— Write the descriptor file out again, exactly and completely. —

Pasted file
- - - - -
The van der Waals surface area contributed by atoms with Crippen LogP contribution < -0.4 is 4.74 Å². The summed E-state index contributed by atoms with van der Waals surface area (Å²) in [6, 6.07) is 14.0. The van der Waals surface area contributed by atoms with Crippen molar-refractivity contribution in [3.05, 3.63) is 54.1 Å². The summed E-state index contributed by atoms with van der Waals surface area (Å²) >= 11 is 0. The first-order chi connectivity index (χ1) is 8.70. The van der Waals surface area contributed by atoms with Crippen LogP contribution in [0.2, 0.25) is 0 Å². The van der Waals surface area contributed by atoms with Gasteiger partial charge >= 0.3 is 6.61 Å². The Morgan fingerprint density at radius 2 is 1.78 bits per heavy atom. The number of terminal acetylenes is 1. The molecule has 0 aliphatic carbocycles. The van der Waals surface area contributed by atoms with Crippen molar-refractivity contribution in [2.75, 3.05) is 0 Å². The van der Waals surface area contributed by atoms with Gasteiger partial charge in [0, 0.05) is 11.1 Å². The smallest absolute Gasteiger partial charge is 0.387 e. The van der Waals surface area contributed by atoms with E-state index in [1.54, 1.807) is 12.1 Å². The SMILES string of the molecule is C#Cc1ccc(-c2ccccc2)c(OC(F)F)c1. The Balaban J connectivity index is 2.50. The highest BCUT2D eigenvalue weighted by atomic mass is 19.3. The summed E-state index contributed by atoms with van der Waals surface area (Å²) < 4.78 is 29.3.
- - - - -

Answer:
The van der Waals surface area contributed by atoms with Crippen LogP contribution < -0.4 is 4.74 Å². The summed E-state index contributed by atoms with van der Waals surface area (Å²) in [6, 6.07) is 14.0. The van der Waals surface area contributed by atoms with Crippen molar-refractivity contribution in [3.05, 3.63) is 54.1 Å². The summed E-state index contributed by atoms with van der Waals surface area (Å²) >= 11 is 0. The first-order chi connectivity index (χ1) is 8.70. The van der Waals surface area contributed by atoms with Crippen LogP contribution in [0.2, 0.25) is 0 Å². The van der Waals surface area contributed by atoms with Gasteiger partial charge >= 0.3 is 6.61 Å². The Morgan fingerprint density at radius 2 is 1.78 bits per heavy atom. The number of terminal acetylenes is 1. The molecule has 0 aliphatic carbocycles. The van der Waals surface area contributed by atoms with Crippen molar-refractivity contribution in [2.75, 3.05) is 0 Å². The van der Waals surface area contributed by atoms with Gasteiger partial charge in [0, 0.05) is 11.1 Å². The smallest absolute Gasteiger partial charge is 0.387 e. The van der Waals surface area contributed by atoms with E-state index in [1.54, 1.807) is 12.1 Å². The SMILES string of the molecule is C#Cc1ccc(-c2ccccc2)c(OC(F)F)c1. The Balaban J connectivity index is 2.50. The highest BCUT2D eigenvalue weighted by atomic mass is 19.3. The summed E-state index contributed by atoms with van der Waals surface area (Å²) < 4.78 is 29.3.